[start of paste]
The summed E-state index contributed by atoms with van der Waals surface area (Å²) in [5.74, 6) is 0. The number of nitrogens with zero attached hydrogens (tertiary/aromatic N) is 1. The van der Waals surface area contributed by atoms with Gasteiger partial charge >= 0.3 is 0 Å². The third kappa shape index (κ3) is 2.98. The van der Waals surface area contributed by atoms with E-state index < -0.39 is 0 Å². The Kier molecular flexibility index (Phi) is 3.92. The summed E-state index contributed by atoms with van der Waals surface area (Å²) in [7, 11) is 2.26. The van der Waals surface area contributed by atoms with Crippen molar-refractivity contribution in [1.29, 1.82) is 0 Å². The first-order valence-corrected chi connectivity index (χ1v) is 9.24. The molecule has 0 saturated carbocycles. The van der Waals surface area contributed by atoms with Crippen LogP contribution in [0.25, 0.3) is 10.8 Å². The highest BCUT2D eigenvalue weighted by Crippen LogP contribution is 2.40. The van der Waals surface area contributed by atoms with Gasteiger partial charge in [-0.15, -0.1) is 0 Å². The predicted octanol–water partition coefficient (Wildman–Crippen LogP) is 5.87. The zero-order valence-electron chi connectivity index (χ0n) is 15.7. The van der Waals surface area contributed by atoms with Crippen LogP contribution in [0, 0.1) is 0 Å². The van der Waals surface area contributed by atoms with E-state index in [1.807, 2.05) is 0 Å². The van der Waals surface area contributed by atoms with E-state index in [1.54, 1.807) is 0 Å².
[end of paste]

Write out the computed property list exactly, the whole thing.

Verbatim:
The summed E-state index contributed by atoms with van der Waals surface area (Å²) in [5.74, 6) is 0. The number of nitrogens with zero attached hydrogens (tertiary/aromatic N) is 1. The van der Waals surface area contributed by atoms with Gasteiger partial charge >= 0.3 is 0 Å². The third kappa shape index (κ3) is 2.98. The van der Waals surface area contributed by atoms with E-state index < -0.39 is 0 Å². The Kier molecular flexibility index (Phi) is 3.92. The summed E-state index contributed by atoms with van der Waals surface area (Å²) in [7, 11) is 2.26. The van der Waals surface area contributed by atoms with Crippen molar-refractivity contribution in [1.29, 1.82) is 0 Å². The first-order valence-corrected chi connectivity index (χ1v) is 9.24. The molecule has 0 saturated carbocycles. The van der Waals surface area contributed by atoms with Crippen LogP contribution in [0.25, 0.3) is 10.8 Å². The highest BCUT2D eigenvalue weighted by Crippen LogP contribution is 2.40. The van der Waals surface area contributed by atoms with Gasteiger partial charge in [-0.15, -0.1) is 0 Å². The predicted octanol–water partition coefficient (Wildman–Crippen LogP) is 5.87. The zero-order valence-electron chi connectivity index (χ0n) is 15.7. The van der Waals surface area contributed by atoms with Crippen LogP contribution in [0, 0.1) is 0 Å². The van der Waals surface area contributed by atoms with E-state index in [1.807, 2.05) is 0 Å². The van der Waals surface area contributed by atoms with E-state index in [1.54, 1.807) is 0 Å².